Medical drone companies converge in Malawi
For the sheer and lone reason that the country is fast becoming the home of the medical drone in Africa, we have to profess our love for Malawi.
Admittedly, it is Rwanda that may lay claim to have kicked off the race for medical drone operations in Africa, when they approved Zipline’s hitherto ground-breaking first blood delivery in the country in 2016 that has since revolutionised medical delivery to rural parts of many countries on the continent.
But it is in Malawi where all medical drone logistics companies – big or small – are welcome.
Perhaps the situation is made easier by the fact that Malawi is also home to the internationally acclaimed African Drone and Data Academy, which is supported by UNICEF, Virginia tech University, Malawi University of Technology, Wingcopter; among other patrons.
Add to that one of the largest drone corridors in the world at Kasungu Aerodrome, and you got yourself one of the most attractive playgrounds for every drone start-up hoping to develop their technology in their chosen industry of operation – be it medical delivery, search and rescue or disaster response.
While the Malawian government has obviously improved healthcare delivery to many rural areas because it has allowed companies like Wingcopter, Swoop Aero and – lately, Jedsy, the drone companies themselves are grateful for the opportunity to help and showcase the solutions medical drones can offer long term to conundrum of delivering medical products to remote areas in Africa.
“The respective governments of the countries Swoop Aero has operated have remained a staunch advocate for the use of drone technology in the provision and delivery of routine and emergency healthcare,” said Madison Jeffrey, the Operations Manager at Swoop Aero.
“The government has been integral to the progressive scaling up of operations in both Malawi and DR Congo respectively as well as influential in supporting the establishment of operations in high resource markets, such as Australia and New Zealand.”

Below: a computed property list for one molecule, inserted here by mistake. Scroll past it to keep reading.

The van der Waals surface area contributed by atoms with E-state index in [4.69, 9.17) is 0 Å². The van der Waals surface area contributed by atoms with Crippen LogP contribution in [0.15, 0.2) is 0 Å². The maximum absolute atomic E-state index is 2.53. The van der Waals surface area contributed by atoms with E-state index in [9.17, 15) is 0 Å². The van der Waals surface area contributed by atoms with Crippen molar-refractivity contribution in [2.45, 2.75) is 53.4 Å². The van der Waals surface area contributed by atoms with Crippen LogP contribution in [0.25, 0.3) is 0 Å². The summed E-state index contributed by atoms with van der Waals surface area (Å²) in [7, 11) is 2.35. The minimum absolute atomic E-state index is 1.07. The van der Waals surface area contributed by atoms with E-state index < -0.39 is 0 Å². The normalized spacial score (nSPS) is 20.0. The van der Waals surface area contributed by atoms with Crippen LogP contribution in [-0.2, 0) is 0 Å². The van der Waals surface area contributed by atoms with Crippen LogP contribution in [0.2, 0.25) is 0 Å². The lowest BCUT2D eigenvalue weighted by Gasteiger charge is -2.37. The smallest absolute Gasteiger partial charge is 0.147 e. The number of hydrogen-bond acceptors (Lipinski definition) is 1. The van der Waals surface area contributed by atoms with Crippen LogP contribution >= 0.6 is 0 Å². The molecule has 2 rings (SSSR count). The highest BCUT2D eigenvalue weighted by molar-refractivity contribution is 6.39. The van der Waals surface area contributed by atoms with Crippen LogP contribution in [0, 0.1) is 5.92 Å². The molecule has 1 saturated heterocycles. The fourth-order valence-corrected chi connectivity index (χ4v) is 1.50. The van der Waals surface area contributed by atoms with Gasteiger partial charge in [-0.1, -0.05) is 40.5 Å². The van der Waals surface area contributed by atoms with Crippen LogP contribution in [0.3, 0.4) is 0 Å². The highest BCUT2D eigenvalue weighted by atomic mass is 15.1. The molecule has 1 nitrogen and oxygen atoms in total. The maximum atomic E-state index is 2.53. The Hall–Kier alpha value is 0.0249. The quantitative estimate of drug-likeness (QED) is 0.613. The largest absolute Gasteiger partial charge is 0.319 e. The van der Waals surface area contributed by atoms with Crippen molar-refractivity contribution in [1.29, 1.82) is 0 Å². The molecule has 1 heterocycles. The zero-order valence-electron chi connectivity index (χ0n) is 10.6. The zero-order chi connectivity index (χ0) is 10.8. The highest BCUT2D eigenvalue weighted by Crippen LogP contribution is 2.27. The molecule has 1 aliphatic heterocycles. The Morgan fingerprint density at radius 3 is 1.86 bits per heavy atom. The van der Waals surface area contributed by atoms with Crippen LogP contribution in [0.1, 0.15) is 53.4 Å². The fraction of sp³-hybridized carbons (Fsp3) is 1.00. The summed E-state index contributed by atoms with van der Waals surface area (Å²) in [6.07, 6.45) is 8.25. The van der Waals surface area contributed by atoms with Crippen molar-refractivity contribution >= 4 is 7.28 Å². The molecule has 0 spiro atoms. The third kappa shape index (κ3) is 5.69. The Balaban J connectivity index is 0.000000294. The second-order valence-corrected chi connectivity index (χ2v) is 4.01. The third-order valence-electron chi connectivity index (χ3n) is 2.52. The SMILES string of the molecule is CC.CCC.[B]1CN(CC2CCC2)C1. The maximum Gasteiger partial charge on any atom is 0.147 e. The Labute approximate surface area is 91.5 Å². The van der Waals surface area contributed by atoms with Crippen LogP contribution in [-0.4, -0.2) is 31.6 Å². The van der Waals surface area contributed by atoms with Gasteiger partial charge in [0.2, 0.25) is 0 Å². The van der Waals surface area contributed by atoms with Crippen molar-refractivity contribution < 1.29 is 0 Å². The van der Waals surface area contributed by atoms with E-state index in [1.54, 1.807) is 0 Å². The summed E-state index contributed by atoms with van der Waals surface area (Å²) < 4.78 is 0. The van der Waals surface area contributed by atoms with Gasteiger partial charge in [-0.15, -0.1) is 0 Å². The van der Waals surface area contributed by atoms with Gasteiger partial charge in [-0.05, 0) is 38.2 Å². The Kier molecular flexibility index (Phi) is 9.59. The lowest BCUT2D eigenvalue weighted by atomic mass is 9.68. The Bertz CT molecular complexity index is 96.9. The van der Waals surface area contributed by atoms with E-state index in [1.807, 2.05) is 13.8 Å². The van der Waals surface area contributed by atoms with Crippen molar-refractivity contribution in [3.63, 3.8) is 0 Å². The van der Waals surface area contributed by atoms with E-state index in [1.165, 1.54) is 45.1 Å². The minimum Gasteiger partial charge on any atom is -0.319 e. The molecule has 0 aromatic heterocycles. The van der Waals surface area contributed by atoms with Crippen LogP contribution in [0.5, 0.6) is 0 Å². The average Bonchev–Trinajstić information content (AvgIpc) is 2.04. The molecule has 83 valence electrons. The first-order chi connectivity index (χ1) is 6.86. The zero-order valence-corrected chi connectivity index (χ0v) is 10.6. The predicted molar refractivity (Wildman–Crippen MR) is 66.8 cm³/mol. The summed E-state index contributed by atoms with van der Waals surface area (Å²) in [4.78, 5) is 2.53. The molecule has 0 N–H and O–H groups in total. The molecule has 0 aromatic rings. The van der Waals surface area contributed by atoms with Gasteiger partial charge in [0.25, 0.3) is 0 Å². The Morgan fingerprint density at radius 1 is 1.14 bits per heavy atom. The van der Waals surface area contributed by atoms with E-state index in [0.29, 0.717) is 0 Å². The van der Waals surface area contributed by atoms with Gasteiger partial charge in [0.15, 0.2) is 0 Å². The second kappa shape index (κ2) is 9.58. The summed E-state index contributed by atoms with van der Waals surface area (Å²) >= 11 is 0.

Also working in DR Congo and Mozambique, with their long-term partner VillageReach, a NGO dedicated to healthcare provision to the underprivileged in the Global South, Swoop Aero is an Australian drone-powered logistics company founded in 2017 to transform how the world moves by making access to the skies seamless.
The company integrates drone logistics into the first and last mile of the supply chain to transform its strength and agility, and where they are not able to deliver that service themselves, they offer their technology platform selectively to organisations across the globe to take further the reach of drone logistics.
The ultimate goal, Swoop Aero says, is to provide a service accessible by one billion people by 2030, delivering impact across industries including health, transport, disaster management, and Search and Rescue.
That is why cooperation with various governments has been very important in expediting healthcare delivery to the people that need it most.
“Swoop Aero continues to expand the scale, reach and impact of the technology across Africa, with operations launching in Sierra Leone, Namibia and Kenya in the coming months (and also) with a number of public and private partners, including UAVAid, UNICEF, and Macquarie Medical.